Learning to safely rappel with a loaded haul bag is an important big wall skill. You may use it if you have to retreat, and you may do it as part of the descent, as is typical on El Capitan.
The critical thing to remember when rigging this is that you attach the rappel device onto what we’ll call the master carabiner, and then connect both yourself and the bags to the master carabiner with two independent slings and lockers. This puts the weight of the pig on the master carabiner, and not on you. (This is similar to a rescue style rappel, when you might have to rap with an injured partner.)
What you definitely do NOT want to do is to attach a heavy haul bag directly to yourself in any way. This is much harder to control and much less comfortable than the method described below.
Make sure you keep the sling connecting you to the master being a fairly short. A 2 foot single runner works well. You want to be sure you can easily reach your rappel device. Also, make sure the sling that goes from the master Beaner to the bag is not too long. You want to be able to use your legs to control or kick the bag as you descend.
Note: You very well might want some extra friction when doing this. To increase friction, clip an additional belay device on your belay loop, and put the brake strands of the rope through that. You can also put two identical carabiners on the master point, and clip the rappel device through both of those. Oh, and please wear gloves.
Pig riding is relatively easy if your rappel goes straight down. If it starts to traverse, is overhanging, or both, things get more complicated. There is definitely a step-by-step technique to follow in this situation, and it’s outlined very well in this article pasted that first was published in Climbing magazine, written by Yosemite Search and Rescue (YOSAR) member and big wall expert Alexa Flower.
Learn This: How to descend safely with a haulbag
AUG 22, 2016
Stormy weather moves in, and two climbers halfway up a 2,000-foot big wall lack the supplies to wait it out. At the same time, another party reaches the summit and now needs to descend the wall for a well-earned beer. Both groups must know how to rappel with a heavy haulbag, also called “riding the pig.” Improper technique can not only be dangerous, but it can easily tire out even strong climbers, which increases the risk of making a mistake. Members of Yosemite Search and Rescue (YOSAR) rappel often with heavy bags, so we use a reliable technique that puts the heavy weight onto the belay device instead of the climber. It also allows the climber to exit the system efficiently, mitigating risk and simplifying the descent.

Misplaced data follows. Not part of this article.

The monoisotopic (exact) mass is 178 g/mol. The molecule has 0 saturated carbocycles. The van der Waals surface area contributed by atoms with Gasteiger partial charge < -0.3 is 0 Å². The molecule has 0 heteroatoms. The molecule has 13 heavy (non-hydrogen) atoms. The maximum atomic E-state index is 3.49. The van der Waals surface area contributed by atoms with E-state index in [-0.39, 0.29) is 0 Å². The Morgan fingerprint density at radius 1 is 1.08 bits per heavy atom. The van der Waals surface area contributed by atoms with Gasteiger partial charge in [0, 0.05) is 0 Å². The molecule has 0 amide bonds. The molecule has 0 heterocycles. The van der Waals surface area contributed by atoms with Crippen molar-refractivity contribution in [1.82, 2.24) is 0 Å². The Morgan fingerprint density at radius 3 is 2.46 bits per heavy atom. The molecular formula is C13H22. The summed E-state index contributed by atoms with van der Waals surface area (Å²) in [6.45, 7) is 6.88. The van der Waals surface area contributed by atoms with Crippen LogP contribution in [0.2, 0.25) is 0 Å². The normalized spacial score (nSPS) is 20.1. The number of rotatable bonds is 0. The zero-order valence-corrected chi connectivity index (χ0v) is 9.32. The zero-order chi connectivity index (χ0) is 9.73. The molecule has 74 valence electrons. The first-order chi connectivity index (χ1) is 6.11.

Pour out unnecessary water to lighten the load. If bailing, the team no longer needs five days’ worth of water.
Keep ascenders and aiders clipped to the harness so you can go up if necessary. Attach daisy chains to your tie-in points for clipping in to each anchor.
The left daisy chain goes to the climber; the right daisy chain goes to the haul bag.
Girth-hitch two runners or daisy chains to the haulbag: one to clip to the rappel device and the other to clip the bag into the anchor before and after rappelling. With a weighty haulbag, anchor it to the wall using a Munter-mule hitch on the lower-out line. This will help ease the weight onto the rappel device and bypass heavy lifting.
Set the rappel device up on the rope with a locking carabiner. This will be the central carabiner.
Clip one of the haulbag’s runners to the central carabiner with another locking carabiner. Keeping the haulbag clipped to the device instead of the belay loop reduces the weight on the climber and provides a quick exit to the system.
Girth-hitch a daisy chain to your belay loop, then clip that to the central carabiner with a locking carabiner.
Use a prusik or autoblock hitch as a rappel backup.
Ride the pig with the bag hanging between your legs; this allows you to guide it around rocks and down low-angle terrain.
Clip yourself and the bag to the next anchor using the extra daisy chain or lower-out line and Munter-mule. This ensures it won’t be dropped.
Repeat until you’re on the ground.
Overhanging or Traversing Terrain
The first person takes the rack and any extra weight.
Prepare two ropes for a double-rope rappel on the anchor, then pull up a few feet of rope and fix one rope by tying a double figure eight knot and clipping each loop to a piece of pro with a locking carabiner. The first person descends this rope while also keeping the second rope clipped through a quickdraw on their harness. This keeps it within easy reach. Rappelling a single line allows for easier ascension if the climber can’t reach the wall, which is necessary for the next step.
As the terrain traverses or steepens, the first person will “down-aid” the pitch by placing gear every few feet to act as a directional and clipping both ropes to each piece. This will keep the climber close enough to the wall to keep moving in the desired direction.
Arriving at the next anchor, the first person loosely fixes both ropes to the anchor with a few feet of slack and an overhand on a bight, which allows the second to pull in and lower out while cleaning the gear.
The second person unfixes one line and prepares to rappel with double ropes.
The second person “rides the pig.” When needed, pull on either rope to move closer to the wall and take out gear. Because the ropes are clipped to each succeeding piece and loosely fixed at the anchor below, the climber can slowly let slack out instead of swinging wildly, and continue downward.
Alexa Flower works for YOSAR and spends summers big wall climbing in Yosemite.